Aim We measured the changes in an island avifauna over more than 100 years (1898–2006), using community indices accounting for difference in expected species sensitivity to land-use and climate changes.
Location Ouessant Island, France, Great Britain.
Methods We assessed the temporal trend of the relative proportion of generalist species breeding on Ouessant island and whether high-temperature tolerant species have replaced less tolerant species over this time period. We further tested the relationship between the observed change in the avifauna composition, and long-term population species’ trends measured independently in potential source regions of colonist species (France and Great Britain).
Results During the whole study period, Ouessant island has experienced a strong increase in species richness (+41%), but a severe decline in specialist species. In contrast, we found no change in species composition in terms of their temperature-tolerance. The observed trend was highly correlated with species trends measured in the Great Britain.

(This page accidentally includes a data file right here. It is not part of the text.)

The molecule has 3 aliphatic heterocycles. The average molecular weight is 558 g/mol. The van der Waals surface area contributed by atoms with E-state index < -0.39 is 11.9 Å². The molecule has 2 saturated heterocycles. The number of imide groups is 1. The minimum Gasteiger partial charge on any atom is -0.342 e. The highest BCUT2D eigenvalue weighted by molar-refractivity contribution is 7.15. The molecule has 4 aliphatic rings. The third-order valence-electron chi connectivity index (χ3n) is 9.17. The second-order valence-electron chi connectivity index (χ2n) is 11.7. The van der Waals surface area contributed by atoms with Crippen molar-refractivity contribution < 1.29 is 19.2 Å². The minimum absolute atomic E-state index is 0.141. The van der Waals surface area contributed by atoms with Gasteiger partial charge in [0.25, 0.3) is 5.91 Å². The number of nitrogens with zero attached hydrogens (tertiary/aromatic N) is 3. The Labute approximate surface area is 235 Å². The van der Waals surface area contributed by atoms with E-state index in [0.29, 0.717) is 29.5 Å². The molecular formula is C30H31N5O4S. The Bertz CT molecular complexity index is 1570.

Main conclusions Our results revealed an ongoing biotic homogenization process towards more generalist species, coupled with a strong local increase in species richness. The observed trend was most likely driven by a strong habitat change in the island occurring during the period considered, favouring the colonization of generalist species. Our results show that an increase in species richness can be misinterpreted as a sign of conservation improvement and that assessing change in community composition using species-specific ecological traits provides more accurate insights for conservation planning purposes.
If you can't find a tool you're looking for, please click the link at the top of the page to "Go to old article view". Alternatively, view our Knowledge Base articles for additional help. Your feedback is important to us, so please let us know if you have comments or ideas for improvement.